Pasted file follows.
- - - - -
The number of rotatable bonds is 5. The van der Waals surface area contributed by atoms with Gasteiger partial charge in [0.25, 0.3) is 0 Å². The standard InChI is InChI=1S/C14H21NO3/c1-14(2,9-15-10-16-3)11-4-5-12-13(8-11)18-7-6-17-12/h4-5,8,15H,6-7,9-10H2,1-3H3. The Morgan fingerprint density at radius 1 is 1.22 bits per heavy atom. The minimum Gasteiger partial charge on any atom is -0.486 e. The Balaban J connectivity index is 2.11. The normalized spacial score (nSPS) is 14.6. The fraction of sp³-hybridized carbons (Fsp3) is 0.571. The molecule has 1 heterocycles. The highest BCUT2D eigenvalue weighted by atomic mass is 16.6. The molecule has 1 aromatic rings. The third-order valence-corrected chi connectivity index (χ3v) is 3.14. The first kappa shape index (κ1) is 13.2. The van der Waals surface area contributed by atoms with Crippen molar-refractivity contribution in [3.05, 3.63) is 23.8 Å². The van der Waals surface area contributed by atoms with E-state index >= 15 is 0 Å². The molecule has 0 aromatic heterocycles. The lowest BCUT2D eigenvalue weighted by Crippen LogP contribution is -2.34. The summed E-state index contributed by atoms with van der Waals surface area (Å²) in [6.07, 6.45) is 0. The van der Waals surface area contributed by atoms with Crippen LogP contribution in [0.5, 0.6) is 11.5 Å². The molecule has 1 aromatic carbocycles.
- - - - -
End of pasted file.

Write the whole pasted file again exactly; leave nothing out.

The number of rotatable bonds is 5. The van der Waals surface area contributed by atoms with Gasteiger partial charge in [0.25, 0.3) is 0 Å². The standard InChI is InChI=1S/C14H21NO3/c1-14(2,9-15-10-16-3)11-4-5-12-13(8-11)18-7-6-17-12/h4-5,8,15H,6-7,9-10H2,1-3H3. The Morgan fingerprint density at radius 1 is 1.22 bits per heavy atom. The minimum Gasteiger partial charge on any atom is -0.486 e. The Balaban J connectivity index is 2.11. The normalized spacial score (nSPS) is 14.6. The fraction of sp³-hybridized carbons (Fsp3) is 0.571. The molecule has 1 heterocycles. The highest BCUT2D eigenvalue weighted by atomic mass is 16.6. The molecule has 1 aromatic rings. The third-order valence-corrected chi connectivity index (χ3v) is 3.14. The first kappa shape index (κ1) is 13.2. The van der Waals surface area contributed by atoms with Crippen molar-refractivity contribution in [3.05, 3.63) is 23.8 Å². The van der Waals surface area contributed by atoms with E-state index >= 15 is 0 Å². The molecule has 0 aromatic heterocycles. The lowest BCUT2D eigenvalue weighted by Crippen LogP contribution is -2.34. The summed E-state index contributed by atoms with van der Waals surface area (Å²) in [6.07, 6.45) is 0. The van der Waals surface area contributed by atoms with Crippen LogP contribution in [0.5, 0.6) is 11.5 Å². The molecule has 1 aromatic carbocycles.